Many personal injury cases require the testimony of at least one expert witness. Expert witnesses are used to establish certain facts that are beyond the common knowledge of lay witnesses. For example, in medical malpractice cases, expert witnesses are commonly used to explain to the jury what the standard procedures are in certain medical situations.
The selection of an expert witness is critical for several reasons. First, a selected expert should appear credible to both the judge and the jury, rather than looking like a “hired gun.” After all, many personal injury cases come down to a “battle of the experts,” in which each side has competing experts offering diametrically opposed opinions on the same subject. Second, an attorney should have a fairly good idea of what an expert’s opinion will be before retaining that expert. A party’s failure to know what an expert’s opinion will likely be can result in wasted time and expense. Furthermore, as a recent case indicates, careless expert selection can potentially provide favorable evidence to the opposing party.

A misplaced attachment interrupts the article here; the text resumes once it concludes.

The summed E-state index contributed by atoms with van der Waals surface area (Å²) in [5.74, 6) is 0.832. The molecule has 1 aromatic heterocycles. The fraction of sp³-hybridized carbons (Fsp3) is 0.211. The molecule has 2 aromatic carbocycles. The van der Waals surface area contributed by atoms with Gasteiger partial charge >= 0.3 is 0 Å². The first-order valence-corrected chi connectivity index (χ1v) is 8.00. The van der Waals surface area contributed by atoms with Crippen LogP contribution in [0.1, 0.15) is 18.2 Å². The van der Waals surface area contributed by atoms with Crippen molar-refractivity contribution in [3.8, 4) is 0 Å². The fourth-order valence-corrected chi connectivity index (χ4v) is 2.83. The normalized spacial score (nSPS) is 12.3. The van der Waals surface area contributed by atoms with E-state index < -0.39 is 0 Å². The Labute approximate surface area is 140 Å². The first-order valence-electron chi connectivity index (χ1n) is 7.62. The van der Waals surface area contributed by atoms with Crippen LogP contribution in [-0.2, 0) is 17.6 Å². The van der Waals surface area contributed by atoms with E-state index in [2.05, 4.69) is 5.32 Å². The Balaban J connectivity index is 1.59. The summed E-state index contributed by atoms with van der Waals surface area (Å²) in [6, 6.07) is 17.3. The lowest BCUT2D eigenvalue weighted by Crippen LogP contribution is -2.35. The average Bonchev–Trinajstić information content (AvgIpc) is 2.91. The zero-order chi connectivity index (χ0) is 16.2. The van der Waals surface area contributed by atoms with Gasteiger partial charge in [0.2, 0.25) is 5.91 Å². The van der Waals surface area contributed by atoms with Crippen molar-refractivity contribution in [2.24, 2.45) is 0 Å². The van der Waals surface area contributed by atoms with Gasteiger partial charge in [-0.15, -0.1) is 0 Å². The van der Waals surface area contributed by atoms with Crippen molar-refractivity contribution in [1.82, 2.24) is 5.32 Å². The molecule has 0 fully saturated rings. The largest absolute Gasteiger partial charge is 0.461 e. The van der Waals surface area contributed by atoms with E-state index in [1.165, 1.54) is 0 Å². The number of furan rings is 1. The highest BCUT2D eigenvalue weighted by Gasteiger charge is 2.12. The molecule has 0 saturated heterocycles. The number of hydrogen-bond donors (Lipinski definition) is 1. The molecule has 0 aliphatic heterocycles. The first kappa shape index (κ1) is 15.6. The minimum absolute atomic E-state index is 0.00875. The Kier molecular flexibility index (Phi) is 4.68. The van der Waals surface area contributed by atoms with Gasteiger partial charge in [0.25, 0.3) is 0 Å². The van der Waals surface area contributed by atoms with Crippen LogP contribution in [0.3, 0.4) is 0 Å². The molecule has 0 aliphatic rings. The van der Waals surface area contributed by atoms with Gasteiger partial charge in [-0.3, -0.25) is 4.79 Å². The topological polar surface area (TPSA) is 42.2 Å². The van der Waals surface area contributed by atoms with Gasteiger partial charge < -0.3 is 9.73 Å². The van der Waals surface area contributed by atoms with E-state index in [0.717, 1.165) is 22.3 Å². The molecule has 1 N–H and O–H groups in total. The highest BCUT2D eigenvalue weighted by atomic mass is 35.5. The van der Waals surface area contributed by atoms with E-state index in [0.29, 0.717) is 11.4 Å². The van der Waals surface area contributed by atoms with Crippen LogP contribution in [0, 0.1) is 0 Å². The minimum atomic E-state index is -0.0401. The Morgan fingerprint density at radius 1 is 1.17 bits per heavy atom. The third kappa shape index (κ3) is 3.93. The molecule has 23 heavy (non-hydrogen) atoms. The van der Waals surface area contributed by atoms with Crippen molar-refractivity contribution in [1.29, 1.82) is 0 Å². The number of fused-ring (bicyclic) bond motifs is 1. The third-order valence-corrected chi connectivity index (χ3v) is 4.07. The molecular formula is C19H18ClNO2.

Malashock v. Jamison: The Defendant Seeks to Depose the Plaintiff’s Unused Expert
Malashock was injured in an accident involving the utility vehicle he was operating. He filed a personal injury lawsuit against the company that sold him the vehicle. Before the trial began, Malashock identified several expert witnesses by name and indicated the subject of their testimony. At no point was any of the experts’ reports provided to the defense.